Canadian Parliament to Intervene in Postal Worker Strike
Canadian lawmakers are poised to pass legislation which would end the dispute between Canada Post and the Canadian Union of Postal Workers. The legislation is in response to a weeks-long postal worker strike which legislators say has begun negatively affecting the economy. The proposed a measure would impose a settlement on the two parties and force service to resume.
The CUPW began rotating strikes on June 2. Volume passing through Canada Post accordingly dropped, prompting the government-owned corporation to lock out striking workers on June 14 in an attempt to temper the cost of the strike.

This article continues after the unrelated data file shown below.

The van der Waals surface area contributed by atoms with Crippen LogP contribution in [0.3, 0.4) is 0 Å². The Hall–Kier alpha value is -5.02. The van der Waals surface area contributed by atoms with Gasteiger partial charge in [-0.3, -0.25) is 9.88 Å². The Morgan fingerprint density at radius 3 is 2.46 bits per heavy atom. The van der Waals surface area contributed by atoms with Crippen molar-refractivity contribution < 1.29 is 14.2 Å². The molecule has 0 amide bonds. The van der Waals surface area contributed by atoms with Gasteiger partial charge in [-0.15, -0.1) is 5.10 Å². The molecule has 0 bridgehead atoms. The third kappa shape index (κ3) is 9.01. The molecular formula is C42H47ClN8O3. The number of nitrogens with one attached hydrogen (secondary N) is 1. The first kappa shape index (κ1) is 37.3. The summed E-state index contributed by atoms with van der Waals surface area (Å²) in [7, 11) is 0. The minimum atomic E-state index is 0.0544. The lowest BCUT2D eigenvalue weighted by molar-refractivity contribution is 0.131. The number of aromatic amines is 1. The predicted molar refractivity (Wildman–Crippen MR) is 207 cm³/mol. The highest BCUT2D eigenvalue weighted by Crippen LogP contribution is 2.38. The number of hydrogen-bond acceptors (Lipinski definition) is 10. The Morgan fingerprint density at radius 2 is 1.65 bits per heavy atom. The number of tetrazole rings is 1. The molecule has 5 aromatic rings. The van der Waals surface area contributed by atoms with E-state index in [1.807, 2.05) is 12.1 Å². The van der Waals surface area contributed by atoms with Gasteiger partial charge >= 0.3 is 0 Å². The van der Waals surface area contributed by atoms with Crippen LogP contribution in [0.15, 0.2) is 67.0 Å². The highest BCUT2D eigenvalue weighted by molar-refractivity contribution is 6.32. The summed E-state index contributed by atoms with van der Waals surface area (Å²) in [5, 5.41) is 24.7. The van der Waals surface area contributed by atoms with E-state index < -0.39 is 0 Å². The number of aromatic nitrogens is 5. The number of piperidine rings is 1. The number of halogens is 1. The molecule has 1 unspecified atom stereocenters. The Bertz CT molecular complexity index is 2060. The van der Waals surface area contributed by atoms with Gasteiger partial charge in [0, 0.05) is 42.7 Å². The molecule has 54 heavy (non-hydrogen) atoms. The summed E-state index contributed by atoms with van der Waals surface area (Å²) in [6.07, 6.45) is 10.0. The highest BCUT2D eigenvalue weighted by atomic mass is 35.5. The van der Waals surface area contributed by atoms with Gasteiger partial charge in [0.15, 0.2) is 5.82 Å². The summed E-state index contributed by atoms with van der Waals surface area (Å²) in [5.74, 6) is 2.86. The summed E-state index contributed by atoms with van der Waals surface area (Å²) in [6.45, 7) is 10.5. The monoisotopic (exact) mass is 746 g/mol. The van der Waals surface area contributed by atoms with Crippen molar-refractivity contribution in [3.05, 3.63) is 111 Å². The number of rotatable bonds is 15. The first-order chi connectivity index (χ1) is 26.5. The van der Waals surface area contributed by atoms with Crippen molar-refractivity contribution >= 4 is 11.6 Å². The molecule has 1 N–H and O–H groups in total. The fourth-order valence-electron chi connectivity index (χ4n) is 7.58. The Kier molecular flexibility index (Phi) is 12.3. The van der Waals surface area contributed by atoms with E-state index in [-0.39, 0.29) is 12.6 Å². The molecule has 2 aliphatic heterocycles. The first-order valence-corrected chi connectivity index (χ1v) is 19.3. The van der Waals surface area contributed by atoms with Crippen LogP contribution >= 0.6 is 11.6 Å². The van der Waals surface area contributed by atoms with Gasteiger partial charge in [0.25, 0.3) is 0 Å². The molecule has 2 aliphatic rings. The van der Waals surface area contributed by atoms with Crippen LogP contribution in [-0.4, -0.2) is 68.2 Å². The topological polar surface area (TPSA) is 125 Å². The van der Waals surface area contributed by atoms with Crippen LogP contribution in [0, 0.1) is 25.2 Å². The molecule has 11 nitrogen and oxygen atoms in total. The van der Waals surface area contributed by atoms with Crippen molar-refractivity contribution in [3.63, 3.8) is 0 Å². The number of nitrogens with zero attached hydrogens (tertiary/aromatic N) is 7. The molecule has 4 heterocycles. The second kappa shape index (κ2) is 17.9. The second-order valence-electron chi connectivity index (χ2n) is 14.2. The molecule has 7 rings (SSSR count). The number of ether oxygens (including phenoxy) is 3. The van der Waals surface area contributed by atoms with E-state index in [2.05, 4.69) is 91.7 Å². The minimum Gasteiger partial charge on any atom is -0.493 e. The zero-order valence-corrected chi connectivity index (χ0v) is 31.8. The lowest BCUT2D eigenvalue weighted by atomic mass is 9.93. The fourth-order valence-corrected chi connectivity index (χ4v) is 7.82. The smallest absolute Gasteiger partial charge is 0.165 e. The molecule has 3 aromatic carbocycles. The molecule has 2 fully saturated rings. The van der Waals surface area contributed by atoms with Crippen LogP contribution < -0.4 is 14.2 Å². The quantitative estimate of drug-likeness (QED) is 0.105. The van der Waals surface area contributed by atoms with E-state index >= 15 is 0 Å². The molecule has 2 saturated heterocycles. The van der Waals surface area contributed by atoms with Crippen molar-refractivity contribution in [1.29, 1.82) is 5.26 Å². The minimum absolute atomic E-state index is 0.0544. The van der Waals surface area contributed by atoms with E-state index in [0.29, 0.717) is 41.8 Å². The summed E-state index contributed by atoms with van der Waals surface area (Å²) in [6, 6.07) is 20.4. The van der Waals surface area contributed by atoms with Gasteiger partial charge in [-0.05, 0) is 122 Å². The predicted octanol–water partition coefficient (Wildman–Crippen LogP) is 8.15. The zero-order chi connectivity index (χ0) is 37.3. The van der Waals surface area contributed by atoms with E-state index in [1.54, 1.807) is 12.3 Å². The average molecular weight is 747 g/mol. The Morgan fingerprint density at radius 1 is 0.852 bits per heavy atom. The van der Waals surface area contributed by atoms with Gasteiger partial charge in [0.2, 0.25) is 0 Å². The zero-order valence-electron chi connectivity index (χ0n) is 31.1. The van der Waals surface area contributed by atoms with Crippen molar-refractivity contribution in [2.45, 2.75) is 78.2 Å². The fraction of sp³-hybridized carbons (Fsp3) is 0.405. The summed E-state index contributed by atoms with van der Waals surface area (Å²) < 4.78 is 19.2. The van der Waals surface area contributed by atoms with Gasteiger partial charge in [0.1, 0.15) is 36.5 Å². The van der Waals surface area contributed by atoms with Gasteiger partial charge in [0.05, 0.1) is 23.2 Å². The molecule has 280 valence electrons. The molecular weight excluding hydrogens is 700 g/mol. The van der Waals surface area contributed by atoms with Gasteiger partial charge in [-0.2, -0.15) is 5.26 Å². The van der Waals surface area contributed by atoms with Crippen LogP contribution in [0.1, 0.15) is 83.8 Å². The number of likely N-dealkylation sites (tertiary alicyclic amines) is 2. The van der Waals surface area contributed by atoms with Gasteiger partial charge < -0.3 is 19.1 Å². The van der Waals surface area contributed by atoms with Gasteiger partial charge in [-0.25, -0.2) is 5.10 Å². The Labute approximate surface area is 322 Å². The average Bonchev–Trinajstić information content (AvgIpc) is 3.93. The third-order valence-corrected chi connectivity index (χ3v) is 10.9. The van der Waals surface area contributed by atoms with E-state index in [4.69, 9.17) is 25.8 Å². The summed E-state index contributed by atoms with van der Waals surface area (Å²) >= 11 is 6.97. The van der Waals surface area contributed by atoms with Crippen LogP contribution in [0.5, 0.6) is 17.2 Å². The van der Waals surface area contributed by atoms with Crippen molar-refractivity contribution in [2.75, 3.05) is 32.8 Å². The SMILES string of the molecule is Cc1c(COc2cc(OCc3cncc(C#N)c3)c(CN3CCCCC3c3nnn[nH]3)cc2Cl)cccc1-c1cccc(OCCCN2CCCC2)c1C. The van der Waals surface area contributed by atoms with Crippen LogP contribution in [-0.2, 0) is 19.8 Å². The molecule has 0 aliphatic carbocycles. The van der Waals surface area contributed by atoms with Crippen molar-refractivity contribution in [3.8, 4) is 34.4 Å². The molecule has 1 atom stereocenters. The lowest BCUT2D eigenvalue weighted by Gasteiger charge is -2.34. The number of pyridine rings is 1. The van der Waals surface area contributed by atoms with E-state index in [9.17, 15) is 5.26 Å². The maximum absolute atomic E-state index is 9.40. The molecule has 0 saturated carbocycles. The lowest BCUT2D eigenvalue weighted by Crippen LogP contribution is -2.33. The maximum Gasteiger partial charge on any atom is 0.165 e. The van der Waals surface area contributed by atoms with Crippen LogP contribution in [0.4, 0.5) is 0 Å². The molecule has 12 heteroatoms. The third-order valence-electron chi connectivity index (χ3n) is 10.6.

The Conservative government has the votes to push through the back-to-work law, but the opposition in the New Democratic Party plans to delay a final vote with further debate. The NDP hoped the extra time would allow an agreement to be reached without government intervention; however, negotiations stalled late Wednesday night, with both parties saying talks were unlikely to resume.
In the meantime, Canadians are left without postal service. Small businesses have been especially harmed, which prompted lawmakers to act. A recent poll found that a majority of Canadians supported the back-to-work measure.
Although the legislation is expected to pass, mail service likely won’t resume until next week at the earliest.